Alexis de Tocqueville saw democracy as a dynamic political system. While it required specific cultural requirements for the people, it imposed many of those requirements onto the people. It gradually became self-sustaining whereas the monarchies of the Ancien Régime established conditions unfavorable for a sustainable democratic culture. Tocqueville did not believe democracy was limited to any culture or civilization because the conditions necessary for the perpetuation of democracy were developed from the practice of democracy. Yet his explanation also explains the challenges for the consolidation of democracy. It becomes difficult to prepare a culture for democratic governance without simply creating democracy first. Perhaps this explains the many democratic false steps necessary before consolidation begins to establish a virtuous cycle.
Sheri Berman recently wrote an interesting book on the historical road to democratization in Europe. She believes it is necessary to take the long view towards democratization. The collapse of a democracy is not necessary a failure of democratization. Indeed, democratization may require a series of false starts to develop the culture necessary for democratic consolidation. Whether Berman acknowledges it or not, her thesis captures an echo of Tocqueville.
Indeed, his influence is everywhere. Putnam is the great theorist of Social Capital. But he saw Tocqueville as its originator. Tocqueville did not see a distinction in the civic engagement evident within a town meeting from voluntary organizations meant to help the poor or establish a library. People within a democracy had a sense of responsibility for their community. They took ownership over their public resources and worked together to accomplish communal projects.
Infrastructure often refers to physical manifestations like roads or a power grid. Imagine a world without roads. It becomes difficult to move from place to place. The distribution of goods becomes nearly impossible because there is nowhere to transport them. But there are also countless forms of social infrastructure. The mechanisms necessary for elections becomes part of the political infrastructure. Companies rely on job sites and recruiters to communicate openings. Political parties provide resources for new candidates. But churches and civic organizations also provide a social infrastructure where people develop relationships. Social infrastructure becomes necessary to the formation of new organizations which provide services the community may begin to rely upon.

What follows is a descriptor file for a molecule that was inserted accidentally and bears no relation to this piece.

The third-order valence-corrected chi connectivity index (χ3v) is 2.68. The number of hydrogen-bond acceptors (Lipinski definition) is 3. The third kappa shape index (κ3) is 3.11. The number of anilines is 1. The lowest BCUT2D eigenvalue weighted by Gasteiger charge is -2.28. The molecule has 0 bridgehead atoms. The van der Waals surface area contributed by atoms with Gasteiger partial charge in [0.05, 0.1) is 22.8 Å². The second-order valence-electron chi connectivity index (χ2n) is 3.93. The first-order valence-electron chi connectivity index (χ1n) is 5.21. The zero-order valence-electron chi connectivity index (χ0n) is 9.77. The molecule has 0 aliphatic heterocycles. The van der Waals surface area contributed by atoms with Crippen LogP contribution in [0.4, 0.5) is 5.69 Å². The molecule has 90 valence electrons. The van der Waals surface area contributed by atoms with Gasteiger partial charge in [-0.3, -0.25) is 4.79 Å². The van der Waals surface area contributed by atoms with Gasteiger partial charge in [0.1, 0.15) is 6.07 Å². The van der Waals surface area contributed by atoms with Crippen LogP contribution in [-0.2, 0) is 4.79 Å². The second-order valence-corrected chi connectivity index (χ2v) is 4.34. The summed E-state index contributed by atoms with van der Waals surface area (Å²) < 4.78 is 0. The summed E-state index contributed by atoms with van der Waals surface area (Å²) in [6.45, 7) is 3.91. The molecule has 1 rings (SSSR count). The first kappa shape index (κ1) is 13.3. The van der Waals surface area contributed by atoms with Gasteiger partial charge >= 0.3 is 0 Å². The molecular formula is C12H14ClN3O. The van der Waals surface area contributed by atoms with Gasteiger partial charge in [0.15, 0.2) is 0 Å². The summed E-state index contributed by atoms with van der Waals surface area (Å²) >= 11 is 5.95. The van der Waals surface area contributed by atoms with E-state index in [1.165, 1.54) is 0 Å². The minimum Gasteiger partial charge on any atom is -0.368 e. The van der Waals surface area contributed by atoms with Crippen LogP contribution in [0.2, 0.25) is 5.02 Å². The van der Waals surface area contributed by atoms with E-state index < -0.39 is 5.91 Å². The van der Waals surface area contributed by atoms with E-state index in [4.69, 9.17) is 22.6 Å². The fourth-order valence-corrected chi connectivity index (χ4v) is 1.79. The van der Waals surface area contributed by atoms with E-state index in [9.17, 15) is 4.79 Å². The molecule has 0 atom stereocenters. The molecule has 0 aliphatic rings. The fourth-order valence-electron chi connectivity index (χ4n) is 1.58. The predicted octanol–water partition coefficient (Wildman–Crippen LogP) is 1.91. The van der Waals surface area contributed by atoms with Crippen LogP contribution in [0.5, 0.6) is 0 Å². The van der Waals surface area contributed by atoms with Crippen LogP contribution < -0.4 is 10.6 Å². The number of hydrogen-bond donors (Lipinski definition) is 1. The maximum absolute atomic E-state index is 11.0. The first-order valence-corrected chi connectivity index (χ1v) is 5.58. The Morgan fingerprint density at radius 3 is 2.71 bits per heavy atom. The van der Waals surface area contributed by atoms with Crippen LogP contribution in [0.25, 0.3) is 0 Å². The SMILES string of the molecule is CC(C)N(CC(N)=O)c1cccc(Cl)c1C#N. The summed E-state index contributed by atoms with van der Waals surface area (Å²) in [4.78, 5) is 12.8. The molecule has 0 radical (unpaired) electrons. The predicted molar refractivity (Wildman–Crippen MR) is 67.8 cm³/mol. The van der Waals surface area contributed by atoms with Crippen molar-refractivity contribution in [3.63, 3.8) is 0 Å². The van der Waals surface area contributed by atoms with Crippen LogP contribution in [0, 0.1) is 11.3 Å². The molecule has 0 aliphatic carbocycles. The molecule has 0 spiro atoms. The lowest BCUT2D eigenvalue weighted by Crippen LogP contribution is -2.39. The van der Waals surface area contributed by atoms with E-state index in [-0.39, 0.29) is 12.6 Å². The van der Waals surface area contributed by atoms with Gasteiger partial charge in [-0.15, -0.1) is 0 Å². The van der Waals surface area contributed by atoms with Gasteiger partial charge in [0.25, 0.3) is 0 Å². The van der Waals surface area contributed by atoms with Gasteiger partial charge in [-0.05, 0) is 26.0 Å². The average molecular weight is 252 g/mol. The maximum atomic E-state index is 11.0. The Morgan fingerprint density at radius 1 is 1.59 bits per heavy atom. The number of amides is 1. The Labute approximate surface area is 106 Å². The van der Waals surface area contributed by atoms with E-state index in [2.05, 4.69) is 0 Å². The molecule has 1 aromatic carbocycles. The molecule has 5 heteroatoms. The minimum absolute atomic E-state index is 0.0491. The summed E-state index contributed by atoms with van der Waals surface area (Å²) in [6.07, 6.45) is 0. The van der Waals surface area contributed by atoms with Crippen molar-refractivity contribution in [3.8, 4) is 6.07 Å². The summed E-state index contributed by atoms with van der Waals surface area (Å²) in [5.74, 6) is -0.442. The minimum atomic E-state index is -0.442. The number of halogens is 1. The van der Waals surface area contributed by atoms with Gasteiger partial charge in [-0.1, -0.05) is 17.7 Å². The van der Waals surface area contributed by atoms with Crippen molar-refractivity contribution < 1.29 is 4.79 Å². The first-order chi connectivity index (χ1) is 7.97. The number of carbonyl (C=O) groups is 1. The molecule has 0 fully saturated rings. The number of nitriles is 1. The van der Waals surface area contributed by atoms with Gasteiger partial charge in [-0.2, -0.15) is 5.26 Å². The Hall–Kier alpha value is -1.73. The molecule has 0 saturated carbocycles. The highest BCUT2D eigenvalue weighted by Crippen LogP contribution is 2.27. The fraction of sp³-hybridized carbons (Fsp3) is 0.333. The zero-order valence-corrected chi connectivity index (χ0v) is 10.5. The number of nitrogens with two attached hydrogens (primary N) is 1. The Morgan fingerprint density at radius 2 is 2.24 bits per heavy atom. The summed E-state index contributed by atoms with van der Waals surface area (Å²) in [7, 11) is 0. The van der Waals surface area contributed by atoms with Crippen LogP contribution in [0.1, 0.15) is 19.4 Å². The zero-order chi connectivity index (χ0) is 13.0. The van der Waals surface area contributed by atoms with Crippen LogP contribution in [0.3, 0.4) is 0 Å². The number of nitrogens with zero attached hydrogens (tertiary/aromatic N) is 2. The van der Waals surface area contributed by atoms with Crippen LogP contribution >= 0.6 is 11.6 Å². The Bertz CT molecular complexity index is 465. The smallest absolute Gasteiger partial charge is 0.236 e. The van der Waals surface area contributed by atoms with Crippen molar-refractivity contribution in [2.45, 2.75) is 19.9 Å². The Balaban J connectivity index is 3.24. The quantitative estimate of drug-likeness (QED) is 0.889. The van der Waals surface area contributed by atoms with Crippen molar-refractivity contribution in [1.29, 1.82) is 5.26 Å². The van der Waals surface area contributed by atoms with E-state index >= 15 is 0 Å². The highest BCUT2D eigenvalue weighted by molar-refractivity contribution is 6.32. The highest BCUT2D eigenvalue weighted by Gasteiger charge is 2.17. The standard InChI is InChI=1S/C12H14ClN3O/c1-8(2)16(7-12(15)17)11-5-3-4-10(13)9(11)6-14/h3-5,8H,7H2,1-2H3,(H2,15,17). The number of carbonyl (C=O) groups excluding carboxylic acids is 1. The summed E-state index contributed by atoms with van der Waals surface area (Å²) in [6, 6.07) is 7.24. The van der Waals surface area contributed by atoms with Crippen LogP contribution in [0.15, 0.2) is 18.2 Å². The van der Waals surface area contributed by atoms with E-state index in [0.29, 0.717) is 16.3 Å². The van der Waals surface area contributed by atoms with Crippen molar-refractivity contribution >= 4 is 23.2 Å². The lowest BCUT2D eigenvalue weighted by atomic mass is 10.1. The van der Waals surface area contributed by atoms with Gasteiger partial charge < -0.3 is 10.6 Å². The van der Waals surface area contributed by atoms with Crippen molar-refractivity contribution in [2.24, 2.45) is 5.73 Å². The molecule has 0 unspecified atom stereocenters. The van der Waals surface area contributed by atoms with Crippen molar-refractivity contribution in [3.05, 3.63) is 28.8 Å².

Its difficult to understand many of the giants of political science such as Putnam, Lipset or Fukuyama without reading and understanding Democracy in America. It is not an empty classic whose importance is defined by its age or influence of a previous historical moment. No. This work continues to reverberate throughout key concepts of political science today such as social capital, democratic consolidation and democratization. Of course, Tocqueville both admires the nascent American democracy while he also provides strong criticisms. It can be read as an historical account because he examines American society from an almost anthropological lens. But there is tremendous influence upon political science. Few books can manage to escape the inclusion of Democracy in America from its Bibliography or Works Cited. Its important to read this work because nearly every author takes for granted their audience is familiar with this classic. Many works of political science fall into obscurity. But this book becomes part of the common language. Its references cut across the various subfields. It remains essential reading for anyone who wants to understand politics.
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